I do keep an eye out for folks who are copying charts from my books and using them commercially and I look at their work with care to see if it is a stitch-for-stitch copy of my published work or if there are differences. Many motifs from early textiles have been published by several designers, but there are usually small distinguishing changes from designer to designer. An exact copy of one of my charts rings alarms for me.

So in this instance - different is better.

Great to see you getting back in the swing of things -
the copyright issue is one that intersts me as I had assumed that the insitution that held the textile owned the copyright for the whole piece. For instance inthe case of a sampler - the sampler itself would be copyrighted.

Am I correct in thinking that the individual motifs are not copyrighted as they have been worked constantly over the years?
So if you designed a sampler from traditional motifs but the overall sampler was your own - is that still a breach? It is just something I have often wondered as I charted some samplers in the V+A collection when I was there for my personal education more than anything else. But it would be nice to think it was OK to use them for other things if I chose to.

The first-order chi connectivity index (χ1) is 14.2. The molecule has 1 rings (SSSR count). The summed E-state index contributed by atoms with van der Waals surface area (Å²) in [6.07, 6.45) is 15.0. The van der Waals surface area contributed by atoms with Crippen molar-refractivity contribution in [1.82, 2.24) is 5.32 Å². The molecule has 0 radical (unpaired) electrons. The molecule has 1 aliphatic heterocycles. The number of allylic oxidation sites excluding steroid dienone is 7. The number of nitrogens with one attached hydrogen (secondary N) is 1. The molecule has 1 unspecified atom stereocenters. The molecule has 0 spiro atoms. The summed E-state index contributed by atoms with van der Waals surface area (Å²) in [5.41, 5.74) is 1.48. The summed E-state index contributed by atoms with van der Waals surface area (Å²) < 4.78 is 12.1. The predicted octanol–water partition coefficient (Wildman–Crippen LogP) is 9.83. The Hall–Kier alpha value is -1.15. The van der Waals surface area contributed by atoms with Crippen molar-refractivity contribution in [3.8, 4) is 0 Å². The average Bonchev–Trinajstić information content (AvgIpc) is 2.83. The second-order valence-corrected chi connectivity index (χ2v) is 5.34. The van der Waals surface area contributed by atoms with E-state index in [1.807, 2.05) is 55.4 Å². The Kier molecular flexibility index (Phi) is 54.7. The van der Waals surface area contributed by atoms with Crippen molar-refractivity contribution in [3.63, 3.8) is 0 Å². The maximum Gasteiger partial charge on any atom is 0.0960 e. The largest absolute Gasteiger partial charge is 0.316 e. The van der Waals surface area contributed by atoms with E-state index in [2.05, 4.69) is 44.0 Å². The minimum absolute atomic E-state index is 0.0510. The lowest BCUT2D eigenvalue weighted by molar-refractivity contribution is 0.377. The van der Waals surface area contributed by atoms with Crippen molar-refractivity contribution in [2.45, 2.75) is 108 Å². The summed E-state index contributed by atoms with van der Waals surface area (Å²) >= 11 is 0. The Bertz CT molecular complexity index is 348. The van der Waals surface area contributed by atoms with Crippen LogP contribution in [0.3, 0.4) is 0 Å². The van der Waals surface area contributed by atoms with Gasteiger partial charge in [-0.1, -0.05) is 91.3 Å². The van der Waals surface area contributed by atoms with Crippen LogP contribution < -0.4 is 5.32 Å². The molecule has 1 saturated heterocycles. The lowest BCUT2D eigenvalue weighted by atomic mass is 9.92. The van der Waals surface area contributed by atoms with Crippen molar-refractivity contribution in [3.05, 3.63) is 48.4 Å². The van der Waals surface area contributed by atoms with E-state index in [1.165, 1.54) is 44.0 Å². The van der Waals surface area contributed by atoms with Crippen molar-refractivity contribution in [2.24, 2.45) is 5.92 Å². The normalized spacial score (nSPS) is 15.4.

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Charting from Original Textiles 

Thanks to Robin, I now have a look at the charts from Louisa Pesel's fourth book, pages from her sketchbooks of textiles at the V&A.

Louisa Pesel was quite a light in the world of embroidery. She documented stitches found in English and middle-eastern embroideries and produced stitch samplers of them for the V&A which have been published.

She was the "Mother of Kneelers" as she seems to have organized the first kneeler project at Winchester Cathedral.